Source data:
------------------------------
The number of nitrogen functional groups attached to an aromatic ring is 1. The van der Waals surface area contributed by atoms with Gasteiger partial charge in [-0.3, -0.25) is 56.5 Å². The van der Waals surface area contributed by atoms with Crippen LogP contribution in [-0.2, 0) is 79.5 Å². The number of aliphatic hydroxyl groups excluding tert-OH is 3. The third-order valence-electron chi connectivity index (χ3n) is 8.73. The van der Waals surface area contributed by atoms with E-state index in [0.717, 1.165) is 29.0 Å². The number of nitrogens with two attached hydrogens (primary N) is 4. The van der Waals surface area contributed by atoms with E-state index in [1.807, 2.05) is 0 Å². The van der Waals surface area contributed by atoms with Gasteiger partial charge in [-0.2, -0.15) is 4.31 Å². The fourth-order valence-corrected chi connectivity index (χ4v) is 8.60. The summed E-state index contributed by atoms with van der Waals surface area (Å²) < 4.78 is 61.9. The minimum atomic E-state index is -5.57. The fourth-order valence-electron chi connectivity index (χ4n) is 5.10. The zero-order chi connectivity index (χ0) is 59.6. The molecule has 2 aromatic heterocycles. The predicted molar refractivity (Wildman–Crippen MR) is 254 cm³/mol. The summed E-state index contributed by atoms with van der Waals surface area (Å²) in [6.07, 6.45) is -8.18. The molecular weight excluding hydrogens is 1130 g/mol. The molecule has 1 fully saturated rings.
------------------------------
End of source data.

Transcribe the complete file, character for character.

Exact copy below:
The number of nitrogen functional groups attached to an aromatic ring is 1. The van der Waals surface area contributed by atoms with Gasteiger partial charge in [-0.3, -0.25) is 56.5 Å². The van der Waals surface area contributed by atoms with Crippen LogP contribution in [-0.2, 0) is 79.5 Å². The number of aliphatic hydroxyl groups excluding tert-OH is 3. The third-order valence-electron chi connectivity index (χ3n) is 8.73. The van der Waals surface area contributed by atoms with E-state index in [0.717, 1.165) is 29.0 Å². The number of nitrogens with two attached hydrogens (primary N) is 4. The van der Waals surface area contributed by atoms with E-state index in [1.807, 2.05) is 0 Å². The van der Waals surface area contributed by atoms with Gasteiger partial charge in [-0.2, -0.15) is 4.31 Å². The fourth-order valence-corrected chi connectivity index (χ4v) is 8.60. The summed E-state index contributed by atoms with van der Waals surface area (Å²) < 4.78 is 61.9. The minimum atomic E-state index is -5.57. The fourth-order valence-electron chi connectivity index (χ4n) is 5.10. The zero-order chi connectivity index (χ0) is 59.6. The molecule has 2 aromatic heterocycles. The predicted molar refractivity (Wildman–Crippen MR) is 254 cm³/mol. The summed E-state index contributed by atoms with van der Waals surface area (Å²) in [6.07, 6.45) is -8.18. The molecular weight excluding hydrogens is 1130 g/mol. The molecule has 1 fully saturated rings.